Bulletin: July 9, 2017
Humility is a virtue in short supply in today’s world. And yet our reading from the prophet Zechariah describes Israel’s coming king, in whom we Christians see Jesus, as humble, riding on a colt, the foal of an ass. No great procession for our Lord and God, for he comes not on a golden chariot with banners and a great procession of soldiers and riches, but on a humble beast of burden. What a contrast to our world of designer clothes and cars; of mega-mansions and architectural embellishments. Humility is not bragging about our worldly goods or our accomplishments. Neither is it the false humility of denying that what we do well is “nothing.” It is the acknowledgment of our faults and our successes, with a humble “thank you” to compliment or criticism.
FROM THE RIVER TO THE ENDS OF THE EARTH
How we long for peace in our world! It seems we are surrounded by constant news of death and destruction, whether in our own country or abroad. We hear and we grieve, we try to give shelter to those fleeing war and crime in their own countries. We pray for them and for ourselves, that fear may not overtake us and make us do foolish things or abuse innocent people. For “[God] shall proclaim peace to the nations” (Zechariah 9:10). We can rely on this promise of peace, if we become peaceful people ourselves and do not give in to revenge or deep anger. “You are not in the flesh . . . you are in the spirit” (Romans 8:9).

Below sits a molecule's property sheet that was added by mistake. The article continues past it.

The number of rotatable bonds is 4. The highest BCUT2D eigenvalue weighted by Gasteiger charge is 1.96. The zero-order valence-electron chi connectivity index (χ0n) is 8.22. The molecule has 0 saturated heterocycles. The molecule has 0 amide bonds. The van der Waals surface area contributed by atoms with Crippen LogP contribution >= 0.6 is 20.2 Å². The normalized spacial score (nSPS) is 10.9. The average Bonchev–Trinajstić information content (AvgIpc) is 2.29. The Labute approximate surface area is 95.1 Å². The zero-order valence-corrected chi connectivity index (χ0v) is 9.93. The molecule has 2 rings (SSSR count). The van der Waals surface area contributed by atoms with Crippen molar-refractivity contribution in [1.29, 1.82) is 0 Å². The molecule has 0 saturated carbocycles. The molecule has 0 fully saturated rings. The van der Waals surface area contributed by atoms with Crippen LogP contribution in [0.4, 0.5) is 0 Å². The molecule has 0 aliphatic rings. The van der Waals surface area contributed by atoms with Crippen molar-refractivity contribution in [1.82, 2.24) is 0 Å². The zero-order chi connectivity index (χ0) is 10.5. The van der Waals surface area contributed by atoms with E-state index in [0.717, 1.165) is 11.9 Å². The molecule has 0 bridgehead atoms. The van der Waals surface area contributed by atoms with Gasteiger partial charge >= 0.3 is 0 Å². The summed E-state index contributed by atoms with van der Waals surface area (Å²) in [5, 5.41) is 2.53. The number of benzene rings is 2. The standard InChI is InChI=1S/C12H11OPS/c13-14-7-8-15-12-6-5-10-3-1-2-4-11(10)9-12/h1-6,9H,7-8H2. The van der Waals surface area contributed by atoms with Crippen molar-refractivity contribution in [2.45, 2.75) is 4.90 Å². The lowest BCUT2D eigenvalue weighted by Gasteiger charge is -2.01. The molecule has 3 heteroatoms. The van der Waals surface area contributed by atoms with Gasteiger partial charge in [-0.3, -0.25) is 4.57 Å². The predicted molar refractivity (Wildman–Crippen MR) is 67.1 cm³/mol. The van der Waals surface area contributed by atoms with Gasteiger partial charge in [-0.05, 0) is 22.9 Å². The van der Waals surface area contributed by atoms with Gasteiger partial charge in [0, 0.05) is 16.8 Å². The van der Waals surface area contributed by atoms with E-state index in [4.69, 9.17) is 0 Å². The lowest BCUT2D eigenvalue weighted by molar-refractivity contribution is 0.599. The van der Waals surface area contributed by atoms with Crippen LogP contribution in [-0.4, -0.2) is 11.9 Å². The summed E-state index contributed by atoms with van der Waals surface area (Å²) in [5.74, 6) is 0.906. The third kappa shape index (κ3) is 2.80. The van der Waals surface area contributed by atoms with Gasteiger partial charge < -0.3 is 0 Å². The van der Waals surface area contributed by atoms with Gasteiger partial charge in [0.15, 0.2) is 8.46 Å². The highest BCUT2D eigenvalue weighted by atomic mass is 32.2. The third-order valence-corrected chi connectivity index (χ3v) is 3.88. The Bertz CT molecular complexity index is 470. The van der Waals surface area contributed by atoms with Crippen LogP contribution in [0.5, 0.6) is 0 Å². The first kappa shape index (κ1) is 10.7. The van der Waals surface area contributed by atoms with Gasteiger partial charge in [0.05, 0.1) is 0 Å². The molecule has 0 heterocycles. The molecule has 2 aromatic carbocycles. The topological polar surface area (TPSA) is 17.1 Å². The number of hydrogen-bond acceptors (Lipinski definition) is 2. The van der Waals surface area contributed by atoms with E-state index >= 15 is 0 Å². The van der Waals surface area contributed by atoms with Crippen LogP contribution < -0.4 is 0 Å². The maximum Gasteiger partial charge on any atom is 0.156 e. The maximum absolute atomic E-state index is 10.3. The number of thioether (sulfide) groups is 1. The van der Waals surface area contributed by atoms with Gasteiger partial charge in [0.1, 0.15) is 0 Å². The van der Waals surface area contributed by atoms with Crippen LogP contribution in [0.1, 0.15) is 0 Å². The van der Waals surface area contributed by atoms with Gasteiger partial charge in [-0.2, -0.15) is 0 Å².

COME TO ME
Some of the most comforting words in the Gospels appear in today’s reading. “Come to me, all you who labor and are burdened, and I will give you rest . . . For my yoke is easy and my burden light” (Matthew 11: 28, 30). Sometimes we carry what seem to be impossible burdens; we carry our cross. But we might be carrying the wrong cross. Our cross, we are promised, will be easy and our burden light. This might not seem to be true when we suffer the loss of a loved one, a job, our home, or our livelihood. But if we turn to Jesus, we will always find the comfort and loving kindness of the Father, the Son, and the Holy Spirit. The children look to us adults for comfort and support, for “although you have hidden these things from the wise and the learned you have revealed them to little ones” (Matthew 11:25). We can learn from children about our dependence on God.
So Jesus says to us, “Take my yoke upon you and learn from me, for I am meek and humble of heart” (Matthew 11:29). Again, the Lord’s humility reveals neither bragging nor false denial of his power, but an acknowledgement of his love for us.
Today’s Readings: Zec 9:9–10; Ps 145:1–2, 8–11, 13–14; Rom 8:9, 11–13; Mt 11:25–30